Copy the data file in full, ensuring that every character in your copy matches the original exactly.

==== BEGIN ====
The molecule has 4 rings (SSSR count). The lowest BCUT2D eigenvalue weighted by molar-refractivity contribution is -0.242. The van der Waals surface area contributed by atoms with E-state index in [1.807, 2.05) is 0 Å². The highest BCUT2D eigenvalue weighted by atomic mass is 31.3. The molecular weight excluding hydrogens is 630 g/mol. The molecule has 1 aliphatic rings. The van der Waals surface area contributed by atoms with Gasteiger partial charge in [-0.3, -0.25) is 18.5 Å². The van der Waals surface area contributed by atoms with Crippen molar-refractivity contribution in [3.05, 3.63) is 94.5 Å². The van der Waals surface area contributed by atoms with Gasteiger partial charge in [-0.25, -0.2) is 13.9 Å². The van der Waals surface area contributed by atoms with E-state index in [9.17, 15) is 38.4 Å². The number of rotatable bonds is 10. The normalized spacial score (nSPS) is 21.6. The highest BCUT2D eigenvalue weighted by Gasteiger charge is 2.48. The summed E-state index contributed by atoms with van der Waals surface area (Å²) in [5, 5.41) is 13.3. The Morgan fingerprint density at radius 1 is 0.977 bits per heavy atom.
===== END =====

The molecule has 4 rings (SSSR count). The lowest BCUT2D eigenvalue weighted by molar-refractivity contribution is -0.242. The van der Waals surface area contributed by atoms with E-state index in [1.807, 2.05) is 0 Å². The highest BCUT2D eigenvalue weighted by atomic mass is 31.3. The molecular weight excluding hydrogens is 630 g/mol. The molecule has 1 aliphatic rings. The van der Waals surface area contributed by atoms with Gasteiger partial charge in [-0.3, -0.25) is 18.5 Å². The van der Waals surface area contributed by atoms with Crippen molar-refractivity contribution in [3.05, 3.63) is 94.5 Å². The van der Waals surface area contributed by atoms with Gasteiger partial charge in [-0.25, -0.2) is 13.9 Å². The van der Waals surface area contributed by atoms with E-state index in [9.17, 15) is 38.4 Å². The number of rotatable bonds is 10. The normalized spacial score (nSPS) is 21.6. The highest BCUT2D eigenvalue weighted by Gasteiger charge is 2.48. The summed E-state index contributed by atoms with van der Waals surface area (Å²) in [5, 5.41) is 13.3. The Morgan fingerprint density at radius 1 is 0.977 bits per heavy atom.